Report: Bush Ignored Al-Qaida Warnings

The Slatest
Your News Companion by Ben Mathis-Lilley
Sept. 11 2012 1:57 PM

Report: Bush Ignored Many Al-Qaida Warnings

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The CIA repeatedly warned the Bush administration of a possible attack the months before Sept. 11, 2001

Pool Photo by David Burnett/Newsmakers

Sure, we all know about the infamous Aug. 6, 2001 intelligence memo with the now-ominous headline: “Bin Laden Determined To Strike in U.S.” That daily brief was declassified by the Bush White House in 2004 under pressure from the 9/11 Commission. At the time, senior officials insisted the brief wasn’t as telling as one might think because it mostly assessed al-Qaida’s history. While that may be true, it was one of several briefs that year, which have not been released, warning about al-Qaida’s plans, writes Kurt Eichenwald in a New York Times op-ed piece.

Eichenwald, a former New York Times reporter and author of a new book, 500 Days: Secrets and Lies in the Terror Wars, says earlier briefings in May and June had also warned of an impending attack. In fact, on June 22, the daily brief reported that an al-Qaida strike could be “imminent,” although it did note the timing was flexible. Amazingly, some in the administration thought it was all fake, and that the CIA had been fooled by Osama Bin Laden, who was trying to distract attention from Saddam Hussein, whom the neoconservatives saw as the bigger threat.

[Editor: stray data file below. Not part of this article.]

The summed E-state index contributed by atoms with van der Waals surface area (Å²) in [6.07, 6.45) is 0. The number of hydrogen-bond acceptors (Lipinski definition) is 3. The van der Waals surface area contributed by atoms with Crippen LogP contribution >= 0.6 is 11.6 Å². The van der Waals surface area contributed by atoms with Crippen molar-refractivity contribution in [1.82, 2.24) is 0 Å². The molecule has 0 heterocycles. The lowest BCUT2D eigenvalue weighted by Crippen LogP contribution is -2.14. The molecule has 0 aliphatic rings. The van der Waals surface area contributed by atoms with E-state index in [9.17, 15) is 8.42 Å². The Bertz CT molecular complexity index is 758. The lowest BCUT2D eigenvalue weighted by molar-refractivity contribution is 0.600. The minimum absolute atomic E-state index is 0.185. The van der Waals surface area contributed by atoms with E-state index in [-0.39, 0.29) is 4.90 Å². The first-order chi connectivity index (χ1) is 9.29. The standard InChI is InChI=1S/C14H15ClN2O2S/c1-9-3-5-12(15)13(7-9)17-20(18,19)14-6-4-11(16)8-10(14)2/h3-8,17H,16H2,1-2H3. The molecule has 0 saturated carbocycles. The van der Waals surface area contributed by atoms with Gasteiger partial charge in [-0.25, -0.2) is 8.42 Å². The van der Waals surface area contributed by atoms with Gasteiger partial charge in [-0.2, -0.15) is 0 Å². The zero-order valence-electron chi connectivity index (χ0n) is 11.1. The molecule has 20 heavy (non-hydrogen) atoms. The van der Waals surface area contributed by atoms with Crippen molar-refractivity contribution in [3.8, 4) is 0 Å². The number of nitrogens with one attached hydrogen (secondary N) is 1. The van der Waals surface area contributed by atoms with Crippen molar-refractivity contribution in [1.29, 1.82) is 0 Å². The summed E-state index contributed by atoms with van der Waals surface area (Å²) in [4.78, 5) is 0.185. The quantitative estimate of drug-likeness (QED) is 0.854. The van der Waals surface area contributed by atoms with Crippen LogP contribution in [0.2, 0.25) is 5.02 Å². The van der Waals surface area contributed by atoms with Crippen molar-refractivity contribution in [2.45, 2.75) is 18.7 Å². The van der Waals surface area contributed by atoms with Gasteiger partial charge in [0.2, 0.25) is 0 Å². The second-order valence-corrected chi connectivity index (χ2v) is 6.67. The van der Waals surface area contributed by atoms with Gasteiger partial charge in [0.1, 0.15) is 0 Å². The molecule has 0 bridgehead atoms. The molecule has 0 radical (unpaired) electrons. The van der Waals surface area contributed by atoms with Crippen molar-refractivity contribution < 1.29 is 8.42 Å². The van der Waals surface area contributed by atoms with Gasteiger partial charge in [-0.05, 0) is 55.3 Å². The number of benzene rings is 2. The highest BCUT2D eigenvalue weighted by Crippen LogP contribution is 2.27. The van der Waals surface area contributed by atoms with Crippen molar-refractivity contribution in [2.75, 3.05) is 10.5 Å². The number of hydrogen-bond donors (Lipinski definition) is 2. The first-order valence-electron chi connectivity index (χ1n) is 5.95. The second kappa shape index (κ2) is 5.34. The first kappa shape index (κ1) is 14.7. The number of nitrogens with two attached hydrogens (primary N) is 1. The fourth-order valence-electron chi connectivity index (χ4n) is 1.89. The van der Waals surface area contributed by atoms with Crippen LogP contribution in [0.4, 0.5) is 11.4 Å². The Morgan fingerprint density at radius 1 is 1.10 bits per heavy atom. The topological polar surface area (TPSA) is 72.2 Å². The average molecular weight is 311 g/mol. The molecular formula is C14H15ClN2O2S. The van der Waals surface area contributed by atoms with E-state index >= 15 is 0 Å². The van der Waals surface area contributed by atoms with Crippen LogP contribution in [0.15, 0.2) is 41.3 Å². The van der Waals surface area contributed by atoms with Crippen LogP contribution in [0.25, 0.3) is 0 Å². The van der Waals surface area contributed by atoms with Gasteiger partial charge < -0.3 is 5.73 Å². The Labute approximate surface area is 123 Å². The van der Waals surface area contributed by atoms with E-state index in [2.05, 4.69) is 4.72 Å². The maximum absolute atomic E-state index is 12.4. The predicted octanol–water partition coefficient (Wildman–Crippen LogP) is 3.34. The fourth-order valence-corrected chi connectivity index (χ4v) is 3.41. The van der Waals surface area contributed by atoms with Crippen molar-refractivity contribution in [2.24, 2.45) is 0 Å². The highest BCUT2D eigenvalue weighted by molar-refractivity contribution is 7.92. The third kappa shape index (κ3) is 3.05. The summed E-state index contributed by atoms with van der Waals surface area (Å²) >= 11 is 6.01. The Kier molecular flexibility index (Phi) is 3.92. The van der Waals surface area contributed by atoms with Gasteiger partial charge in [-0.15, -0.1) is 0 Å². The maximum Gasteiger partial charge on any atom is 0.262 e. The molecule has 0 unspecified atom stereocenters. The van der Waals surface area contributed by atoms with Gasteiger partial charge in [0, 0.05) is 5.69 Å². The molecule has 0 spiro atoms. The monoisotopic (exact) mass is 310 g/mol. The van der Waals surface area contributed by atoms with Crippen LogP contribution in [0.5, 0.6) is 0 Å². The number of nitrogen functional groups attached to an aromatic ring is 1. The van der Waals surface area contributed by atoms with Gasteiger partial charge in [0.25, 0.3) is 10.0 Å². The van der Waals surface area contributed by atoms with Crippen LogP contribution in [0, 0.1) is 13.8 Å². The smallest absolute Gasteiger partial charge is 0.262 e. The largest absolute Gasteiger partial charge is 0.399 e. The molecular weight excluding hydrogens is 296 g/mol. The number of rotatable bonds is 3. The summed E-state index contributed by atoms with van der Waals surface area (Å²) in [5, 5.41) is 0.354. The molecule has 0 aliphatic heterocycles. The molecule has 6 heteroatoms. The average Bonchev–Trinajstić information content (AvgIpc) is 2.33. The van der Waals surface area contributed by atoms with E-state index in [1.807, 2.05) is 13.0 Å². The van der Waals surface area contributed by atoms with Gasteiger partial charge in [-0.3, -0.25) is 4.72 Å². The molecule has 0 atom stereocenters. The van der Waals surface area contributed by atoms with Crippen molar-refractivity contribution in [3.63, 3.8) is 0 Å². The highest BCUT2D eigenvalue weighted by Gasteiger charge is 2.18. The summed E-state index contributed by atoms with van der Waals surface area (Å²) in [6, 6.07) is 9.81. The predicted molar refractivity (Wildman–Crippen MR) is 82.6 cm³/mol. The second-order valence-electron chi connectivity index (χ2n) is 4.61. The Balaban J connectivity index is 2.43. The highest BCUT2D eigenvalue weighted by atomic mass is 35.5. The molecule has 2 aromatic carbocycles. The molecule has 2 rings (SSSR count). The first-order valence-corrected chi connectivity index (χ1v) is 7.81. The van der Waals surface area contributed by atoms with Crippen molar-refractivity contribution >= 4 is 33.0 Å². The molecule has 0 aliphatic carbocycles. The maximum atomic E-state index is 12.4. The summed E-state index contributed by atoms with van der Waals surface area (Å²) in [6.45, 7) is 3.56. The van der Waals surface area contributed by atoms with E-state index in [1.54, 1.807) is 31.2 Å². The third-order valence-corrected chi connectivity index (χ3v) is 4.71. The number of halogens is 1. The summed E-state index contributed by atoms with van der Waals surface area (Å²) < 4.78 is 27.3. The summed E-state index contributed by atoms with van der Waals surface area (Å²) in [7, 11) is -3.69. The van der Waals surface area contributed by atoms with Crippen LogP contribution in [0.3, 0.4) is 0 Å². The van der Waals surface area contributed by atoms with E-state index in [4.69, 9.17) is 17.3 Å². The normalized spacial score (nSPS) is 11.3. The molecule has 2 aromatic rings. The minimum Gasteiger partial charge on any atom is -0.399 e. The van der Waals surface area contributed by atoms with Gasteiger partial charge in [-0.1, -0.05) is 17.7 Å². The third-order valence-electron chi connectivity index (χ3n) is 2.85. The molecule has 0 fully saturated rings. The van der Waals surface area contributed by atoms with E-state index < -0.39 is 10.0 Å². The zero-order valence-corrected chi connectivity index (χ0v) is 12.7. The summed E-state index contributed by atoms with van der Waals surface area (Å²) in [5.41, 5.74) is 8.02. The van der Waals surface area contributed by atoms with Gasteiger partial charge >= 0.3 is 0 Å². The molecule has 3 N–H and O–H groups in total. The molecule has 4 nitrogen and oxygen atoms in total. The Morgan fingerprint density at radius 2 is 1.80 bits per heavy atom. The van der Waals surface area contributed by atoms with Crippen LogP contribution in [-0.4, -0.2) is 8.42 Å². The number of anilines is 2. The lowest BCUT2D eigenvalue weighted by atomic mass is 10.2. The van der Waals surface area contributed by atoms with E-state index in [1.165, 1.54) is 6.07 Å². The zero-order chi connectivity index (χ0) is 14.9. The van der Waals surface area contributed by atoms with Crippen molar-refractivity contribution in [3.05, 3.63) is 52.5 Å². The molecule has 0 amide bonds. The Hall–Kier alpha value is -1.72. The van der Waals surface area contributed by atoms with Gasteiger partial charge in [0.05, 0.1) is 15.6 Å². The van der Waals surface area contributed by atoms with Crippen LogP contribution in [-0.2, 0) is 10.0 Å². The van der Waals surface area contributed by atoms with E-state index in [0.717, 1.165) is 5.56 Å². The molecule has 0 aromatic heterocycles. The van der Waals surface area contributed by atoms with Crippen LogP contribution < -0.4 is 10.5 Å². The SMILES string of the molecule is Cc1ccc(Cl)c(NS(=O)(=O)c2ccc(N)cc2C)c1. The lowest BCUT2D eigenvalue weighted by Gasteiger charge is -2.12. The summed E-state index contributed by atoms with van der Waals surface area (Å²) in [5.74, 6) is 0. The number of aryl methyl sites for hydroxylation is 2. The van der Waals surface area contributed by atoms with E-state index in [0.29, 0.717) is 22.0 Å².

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The CIA was frustrated by how their warnings were ignored. In fact, one official at the CIA’s Counterterrorism Center suggested on July 8 that the staff request a transfer so someone else could be held responsible when the attack eventually happened.

Appearing alongside Eichenwald on MSNBC’s Morning Joe, former New York Gov. George Pataki was harshly critical of the author. “Sept. 11, everything changed, and to look 11 years later, and to say: ‘Ah ha! This was happening before Sept. 11 in the summer,’ and to go through and selectively take out quotes and say ‘You should have done that and you should have done that,’ I think it’s incredibly unfair and a disservice to history,” Pataki said, according to Politico. Pataki admitted he hadn’t read the book.

Daniel Politi has been contributing to Slate since 2004 and wrote the "Today's Papers" column from 2006 to 2009. You can follow him on Twitter @dpoliti.

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